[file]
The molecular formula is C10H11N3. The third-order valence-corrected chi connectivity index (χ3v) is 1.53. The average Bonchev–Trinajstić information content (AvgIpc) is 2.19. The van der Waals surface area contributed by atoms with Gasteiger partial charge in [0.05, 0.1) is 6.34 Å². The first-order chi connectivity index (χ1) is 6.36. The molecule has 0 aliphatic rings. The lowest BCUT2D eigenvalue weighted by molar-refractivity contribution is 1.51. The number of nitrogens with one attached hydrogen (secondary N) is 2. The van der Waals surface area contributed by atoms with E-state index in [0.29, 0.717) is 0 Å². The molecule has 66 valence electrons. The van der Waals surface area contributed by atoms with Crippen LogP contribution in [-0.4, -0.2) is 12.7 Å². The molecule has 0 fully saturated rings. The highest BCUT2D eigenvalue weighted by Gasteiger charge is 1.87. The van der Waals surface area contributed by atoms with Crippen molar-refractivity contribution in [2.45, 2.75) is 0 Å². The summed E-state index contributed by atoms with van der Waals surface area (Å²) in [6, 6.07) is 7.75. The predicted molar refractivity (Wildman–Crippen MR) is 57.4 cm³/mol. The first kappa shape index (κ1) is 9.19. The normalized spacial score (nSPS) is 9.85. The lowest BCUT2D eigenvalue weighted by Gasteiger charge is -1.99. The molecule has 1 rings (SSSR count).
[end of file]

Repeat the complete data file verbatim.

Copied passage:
The molecular formula is C10H11N3. The third-order valence-corrected chi connectivity index (χ3v) is 1.53. The average Bonchev–Trinajstić information content (AvgIpc) is 2.19. The van der Waals surface area contributed by atoms with Gasteiger partial charge in [0.05, 0.1) is 6.34 Å². The first-order chi connectivity index (χ1) is 6.36. The molecule has 0 aliphatic rings. The lowest BCUT2D eigenvalue weighted by molar-refractivity contribution is 1.51. The number of nitrogens with one attached hydrogen (secondary N) is 2. The van der Waals surface area contributed by atoms with E-state index in [0.29, 0.717) is 0 Å². The molecule has 66 valence electrons. The van der Waals surface area contributed by atoms with Crippen LogP contribution in [-0.4, -0.2) is 12.7 Å². The molecule has 0 fully saturated rings. The highest BCUT2D eigenvalue weighted by Gasteiger charge is 1.87. The van der Waals surface area contributed by atoms with Crippen molar-refractivity contribution in [2.45, 2.75) is 0 Å². The summed E-state index contributed by atoms with van der Waals surface area (Å²) in [6, 6.07) is 7.75. The predicted molar refractivity (Wildman–Crippen MR) is 57.4 cm³/mol. The first kappa shape index (κ1) is 9.19. The normalized spacial score (nSPS) is 9.85. The lowest BCUT2D eigenvalue weighted by Gasteiger charge is -1.99. The molecule has 1 rings (SSSR count).